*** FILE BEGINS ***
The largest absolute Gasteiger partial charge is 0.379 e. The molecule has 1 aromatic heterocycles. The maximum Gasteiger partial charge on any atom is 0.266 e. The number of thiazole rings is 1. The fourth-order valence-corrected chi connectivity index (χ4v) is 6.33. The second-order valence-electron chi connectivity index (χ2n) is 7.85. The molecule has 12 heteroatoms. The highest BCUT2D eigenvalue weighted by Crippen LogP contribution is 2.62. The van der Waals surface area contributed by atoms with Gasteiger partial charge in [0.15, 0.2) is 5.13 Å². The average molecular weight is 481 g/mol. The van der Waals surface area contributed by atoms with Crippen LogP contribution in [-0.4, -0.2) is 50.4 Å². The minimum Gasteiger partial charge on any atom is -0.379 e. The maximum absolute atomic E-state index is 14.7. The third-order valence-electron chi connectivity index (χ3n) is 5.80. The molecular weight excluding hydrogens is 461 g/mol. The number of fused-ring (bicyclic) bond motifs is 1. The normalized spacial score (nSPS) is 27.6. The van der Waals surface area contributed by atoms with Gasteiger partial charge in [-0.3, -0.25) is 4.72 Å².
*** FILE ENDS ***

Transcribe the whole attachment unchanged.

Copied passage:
The largest absolute Gasteiger partial charge is 0.379 e. The molecule has 1 aromatic heterocycles. The maximum Gasteiger partial charge on any atom is 0.266 e. The number of thiazole rings is 1. The fourth-order valence-corrected chi connectivity index (χ4v) is 6.33. The second-order valence-electron chi connectivity index (χ2n) is 7.85. The molecule has 12 heteroatoms. The highest BCUT2D eigenvalue weighted by Crippen LogP contribution is 2.62. The van der Waals surface area contributed by atoms with Gasteiger partial charge in [0.15, 0.2) is 5.13 Å². The average molecular weight is 481 g/mol. The van der Waals surface area contributed by atoms with Crippen LogP contribution in [-0.4, -0.2) is 50.4 Å². The minimum Gasteiger partial charge on any atom is -0.379 e. The maximum absolute atomic E-state index is 14.7. The third-order valence-electron chi connectivity index (χ3n) is 5.80. The molecular weight excluding hydrogens is 461 g/mol. The number of fused-ring (bicyclic) bond motifs is 1. The normalized spacial score (nSPS) is 27.6. The van der Waals surface area contributed by atoms with Gasteiger partial charge in [-0.3, -0.25) is 4.72 Å².